It was cold, crisp morning. Blurs of blue and green filled the streets as fans made their pilgrimage to the holy grail of cricket matches. The game every fan dreams of being at, India vs. Pakistan.

The skies were grey but the atmosphere was far from it. The thundering sounds of dhol drums and chants flooded the stadium with a sense of nationalism. Armies of supporters filed into the ground pumped up and ready for one of, if not the most, historically intense clashes in cricket. Fans danced around the ground in vibrant dhoti kurtas and delicious thalis were being made at every corner. It was a morning to savour. Unfortunately the cricket was not.

The fierce rivalry that once existed between these two nations in every aspect of life may still exist off the field but it no longer exists on it. These matches still sit on a pedestal  for fans as the match to win but even for the players it has become just another game. We saw no heated rivalry as Rohit Sharma picked up the ball from his feet and handed it back to the bowler. We saw more celebration from the crowd than the fielders as Pakistan stumbled to 164 in an almost ritualistic collapse. Emotions on the pitch seemed to be about as cold as the rain that kept stopping play. There was more rivalry between these two nations and Australia in the 2015 World Cup knock-outs than between each other on Sunday.

It all began well for Pakistan, they won the toss and put India in to bat on an overcast morning. With rain expected on and off through the day a revised target could well go in their favour. That’s about as far as their success went for the day. It seemed as though they forgot they were supposed to be playing an international cricket match that day. Their fielding was sloppy with point extravagantly diving over the ball and back-up fielders forgetting to back-up. Their field placements were defensive but their defences were weak. Pakistan’s leading wicket taker since 2015 wasn’t brought into the attack until the 9th over and both Wahab Riaz and Mohammed Amir couldn’t finish their overs. Their batting was worse and even though India fielded almost as badly at times, it looked as though a 4th XI club cricket team had turned up to the wrong venue and were told they would be playing first-class county cricket.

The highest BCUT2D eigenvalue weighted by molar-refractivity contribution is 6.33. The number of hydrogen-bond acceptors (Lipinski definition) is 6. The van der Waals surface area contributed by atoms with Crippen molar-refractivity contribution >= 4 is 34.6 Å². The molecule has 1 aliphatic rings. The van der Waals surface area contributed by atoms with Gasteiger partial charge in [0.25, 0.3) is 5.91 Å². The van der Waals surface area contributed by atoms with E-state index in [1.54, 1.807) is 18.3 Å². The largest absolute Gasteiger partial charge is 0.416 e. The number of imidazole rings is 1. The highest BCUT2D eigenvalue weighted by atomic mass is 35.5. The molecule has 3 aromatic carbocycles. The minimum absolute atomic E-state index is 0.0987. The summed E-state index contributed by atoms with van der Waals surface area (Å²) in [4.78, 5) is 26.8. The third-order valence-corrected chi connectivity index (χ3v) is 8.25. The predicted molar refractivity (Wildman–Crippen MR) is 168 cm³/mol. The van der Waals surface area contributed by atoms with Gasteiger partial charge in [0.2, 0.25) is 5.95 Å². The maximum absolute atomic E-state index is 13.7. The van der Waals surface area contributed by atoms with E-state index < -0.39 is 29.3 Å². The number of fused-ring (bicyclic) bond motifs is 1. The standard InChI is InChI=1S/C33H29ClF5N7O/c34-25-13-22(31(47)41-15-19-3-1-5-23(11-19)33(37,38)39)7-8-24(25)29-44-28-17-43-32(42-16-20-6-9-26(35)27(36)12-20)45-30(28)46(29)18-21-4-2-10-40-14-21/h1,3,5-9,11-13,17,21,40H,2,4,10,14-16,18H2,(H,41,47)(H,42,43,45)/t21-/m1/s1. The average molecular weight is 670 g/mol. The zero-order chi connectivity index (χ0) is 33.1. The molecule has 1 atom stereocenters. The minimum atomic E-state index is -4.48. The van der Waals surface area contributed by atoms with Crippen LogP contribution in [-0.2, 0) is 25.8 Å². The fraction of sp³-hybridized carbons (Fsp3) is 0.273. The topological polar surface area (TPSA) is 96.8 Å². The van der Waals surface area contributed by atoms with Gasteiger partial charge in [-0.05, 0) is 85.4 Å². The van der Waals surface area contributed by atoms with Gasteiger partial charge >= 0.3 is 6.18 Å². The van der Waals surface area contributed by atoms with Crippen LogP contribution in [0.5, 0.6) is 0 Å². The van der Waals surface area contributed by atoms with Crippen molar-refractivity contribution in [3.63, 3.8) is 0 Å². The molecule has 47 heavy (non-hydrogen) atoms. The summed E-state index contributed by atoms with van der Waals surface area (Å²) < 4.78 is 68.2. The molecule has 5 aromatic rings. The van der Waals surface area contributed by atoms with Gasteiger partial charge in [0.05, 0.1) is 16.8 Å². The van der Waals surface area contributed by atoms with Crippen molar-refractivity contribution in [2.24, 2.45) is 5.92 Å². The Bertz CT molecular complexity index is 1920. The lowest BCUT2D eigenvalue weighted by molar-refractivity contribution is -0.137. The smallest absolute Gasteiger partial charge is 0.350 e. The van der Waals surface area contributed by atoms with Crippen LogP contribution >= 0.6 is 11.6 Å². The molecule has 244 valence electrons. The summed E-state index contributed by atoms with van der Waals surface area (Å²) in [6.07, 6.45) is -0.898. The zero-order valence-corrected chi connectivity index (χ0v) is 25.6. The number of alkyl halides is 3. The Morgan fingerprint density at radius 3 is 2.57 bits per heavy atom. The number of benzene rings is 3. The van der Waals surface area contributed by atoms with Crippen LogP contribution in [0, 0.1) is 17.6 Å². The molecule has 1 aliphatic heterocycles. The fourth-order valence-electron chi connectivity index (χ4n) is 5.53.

Given the vast difference between the two playing nations, it begs the question, is it still more important to thrash your oldest rival or have good competitive cricket even if your team sometimes doesn’t always come out on top? Cricket is not like many other sports. It’s rare to find a whole stadium clap the opposition for an incredible innings or an exceptional bowling spell. People appreciate the sport for the sport. Why do people remember the 2005 Ashes in particular? Because it was one the most competitive Ashes series (thanks mostly to an injured Glenn McGrath). Does anyone enjoy talking about the 2013/2014 Ashes when England were white-washed? When people think of India v Pakistan they think of GOAT vs. GOAT. Sachin Tendulkar and Rahul Dravid facing Wasim Akram, Waqar Younis and Shoaib Akhtar. India have moved light years ahead in regards to their fielding and bowling they’ve become a well-rounded side and currently seem to find much fiercer competition against the likes of Australia than Pakistan.

Pakistan have talent. There is no doubt the nation was born for cricket. They play in the UAE, their ‘home away from home’ and yet still manage to produce some of the best fast bowlers in the world. Their domestic cricket is decades behind that of England and India yet on a good day they’re competitive as any. Only today Hasan Ali picked up three wickets and Pakistan reduced the world number one ODI side to 219/8 from 50 overs. South Africa seemed to be struggling and Pakistan looked well and truly like an internationally competitive side. Pakistan have a long way to go and the PCB should take this as a chance to reflect and look at their domestic cricket, learn from it, and come back stronger in 2019 ready to once again make this match the GOAT vs. GOAT.